Skoda has given its first pure-electric car the Sportline treatment, and a new powertrain to boot.

    The 2022 Skoda Enyaq Sportline iV has been used to launch a sub-RS flagship, with 195kW of power and 425Nm of torque from its dual-motor all-wheel drive setup.

    It’ll hit 100km/h in 6.9 seconds from standstill, and flat out you’ll be doing the same electronically-limited 160km/h as in rear-wheel drive models.

    Skoda has previously told CarExpert it wants the Enyaq iV in Australia, but hasn’t locked the car in for our market. As is the case with Volkswagen, Skoda Australia is behind markets such as Europe in the queue for electric cars due to our lack of emissions targets.

    Under the skin is a 77kWh lithium-ion battery pack good for 460km of range. A 125kW DC charger can give you an 80 per cent charge in just under 40 minutes.

    Two other powertrains are offered:

    • The rear-drive iV 60, with 132kW of power and 310Nm of torque
    • The rear-drive iV 80, with 150kW of power and 310Nm of torque

    The range-topping Enyaq iV RS doesn’t need a Sportline trim, given it’s already the sportiest model in the range.

    The new Enyaq follows the formula laid out by petrol- and diesel-powered Sportline models, with a racier look and sportier suspension.

    Regardless of powertrain, the Sportline rides 15mm lower than stock at the front and 10mm lower at the rear, and has a ‘progressive’ steering tune.

    A set of adaptive dampers is optional, but the ability to change drive modes and configure the throttle and steering is standard.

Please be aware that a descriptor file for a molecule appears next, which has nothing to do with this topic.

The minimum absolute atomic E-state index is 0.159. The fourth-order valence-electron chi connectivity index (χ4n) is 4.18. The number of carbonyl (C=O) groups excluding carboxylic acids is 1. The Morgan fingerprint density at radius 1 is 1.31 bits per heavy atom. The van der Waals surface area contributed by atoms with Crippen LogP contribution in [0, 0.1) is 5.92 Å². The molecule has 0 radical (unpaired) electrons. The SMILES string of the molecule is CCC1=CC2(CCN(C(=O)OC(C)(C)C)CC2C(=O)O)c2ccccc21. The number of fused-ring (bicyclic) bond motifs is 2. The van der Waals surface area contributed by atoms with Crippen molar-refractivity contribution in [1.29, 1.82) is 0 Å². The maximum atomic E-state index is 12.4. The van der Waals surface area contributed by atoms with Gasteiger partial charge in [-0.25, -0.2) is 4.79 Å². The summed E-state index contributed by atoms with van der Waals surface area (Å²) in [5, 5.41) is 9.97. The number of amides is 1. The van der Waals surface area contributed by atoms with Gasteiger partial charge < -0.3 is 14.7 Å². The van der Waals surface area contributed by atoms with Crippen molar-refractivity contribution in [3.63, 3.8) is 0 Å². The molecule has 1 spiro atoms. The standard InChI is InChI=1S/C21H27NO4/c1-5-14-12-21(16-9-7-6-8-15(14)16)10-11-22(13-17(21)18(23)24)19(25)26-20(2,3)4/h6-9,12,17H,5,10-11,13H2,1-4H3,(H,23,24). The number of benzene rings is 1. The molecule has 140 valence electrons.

The car rides on 20-inch alloy wheels as standard, but 21-inch units are optional.

    Externally, the Enyaq also gets body-coloured side skirts and bumpers, and tinted windows.

    Behind the wheel, the Enyaq Sportline iV gets a three-spoke steering wheel, sports seats, a black headliner, and carbon-fibre trim pieces.

    Revealed in 2020, the Enyaq is built on the same bones as the Volkswagen ID.4 SUV.

    The entry-level, rear-drive Enyaq 50 iV produces 109kW of power, 220Nm of torque and does the 0-100km/h sprint in 11.4 seconds while achieving an electric range of 340km under the stricter WLTP standard. A 55kWh lithium-ion battery is standard.

    At the top of the range is the Enyaq RS iV, which boasts all-wheel drive, 225kW of power and 460Nm of torque and reaches 100km/h in 6.2 seconds while achieving a range of 460km.

    It adds a second electric motor and uses a larger 82kWh lithium-ion battery.

    The efficiency king is the mid-range Enyaq 80 iV with 510km of range. All Enyaq iV models are relatively slippery though, with a drag coefficient of 0.27.

    The 82kWh battery in high-end Enyaq iVs can be charged from 5 to 80 per cent in 38 minutes using DC fast charging, while an AC wall box of up to 11kW will charge Enyaq iV models in 6-8 hours depending on the battery size.

    Scott Collie

    Scott Collie is an automotive journalist based in Melbourne, Australia. Scott studied journalism at RMIT University and, after a lifelong obsession with everything automotive, started covering the car industry shortly afterwards. He has a passion for travel, and is an avid Melbourne Demons supporter.

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